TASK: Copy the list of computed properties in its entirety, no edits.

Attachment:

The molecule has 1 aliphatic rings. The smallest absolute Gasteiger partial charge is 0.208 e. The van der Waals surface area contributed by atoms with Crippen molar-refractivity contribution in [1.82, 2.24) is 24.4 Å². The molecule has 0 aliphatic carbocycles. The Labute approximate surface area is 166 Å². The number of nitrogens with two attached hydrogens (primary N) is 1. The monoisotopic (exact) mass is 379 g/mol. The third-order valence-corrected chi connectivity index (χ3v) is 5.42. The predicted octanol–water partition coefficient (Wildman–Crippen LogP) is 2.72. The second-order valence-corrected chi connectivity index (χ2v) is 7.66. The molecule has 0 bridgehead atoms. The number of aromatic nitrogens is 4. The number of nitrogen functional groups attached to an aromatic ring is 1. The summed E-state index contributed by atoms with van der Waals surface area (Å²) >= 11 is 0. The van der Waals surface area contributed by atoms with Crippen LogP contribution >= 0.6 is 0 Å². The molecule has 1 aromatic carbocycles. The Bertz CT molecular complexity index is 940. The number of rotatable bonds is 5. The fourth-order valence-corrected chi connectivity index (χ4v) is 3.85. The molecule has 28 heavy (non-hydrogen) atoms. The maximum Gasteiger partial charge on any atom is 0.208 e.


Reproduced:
The molecule has 1 aliphatic rings. The smallest absolute Gasteiger partial charge is 0.208 e. The van der Waals surface area contributed by atoms with Crippen molar-refractivity contribution in [1.82, 2.24) is 24.4 Å². The molecule has 0 aliphatic carbocycles. The Labute approximate surface area is 166 Å². The number of nitrogens with two attached hydrogens (primary N) is 1. The monoisotopic (exact) mass is 379 g/mol. The third-order valence-corrected chi connectivity index (χ3v) is 5.42. The predicted octanol–water partition coefficient (Wildman–Crippen LogP) is 2.72. The second-order valence-corrected chi connectivity index (χ2v) is 7.66. The molecule has 0 bridgehead atoms. The number of aromatic nitrogens is 4. The number of nitrogen functional groups attached to an aromatic ring is 1. The summed E-state index contributed by atoms with van der Waals surface area (Å²) >= 11 is 0. The van der Waals surface area contributed by atoms with Crippen LogP contribution >= 0.6 is 0 Å². The molecule has 1 aromatic carbocycles. The Bertz CT molecular complexity index is 940. The number of rotatable bonds is 5. The fourth-order valence-corrected chi connectivity index (χ4v) is 3.85. The molecule has 28 heavy (non-hydrogen) atoms. The maximum Gasteiger partial charge on any atom is 0.208 e.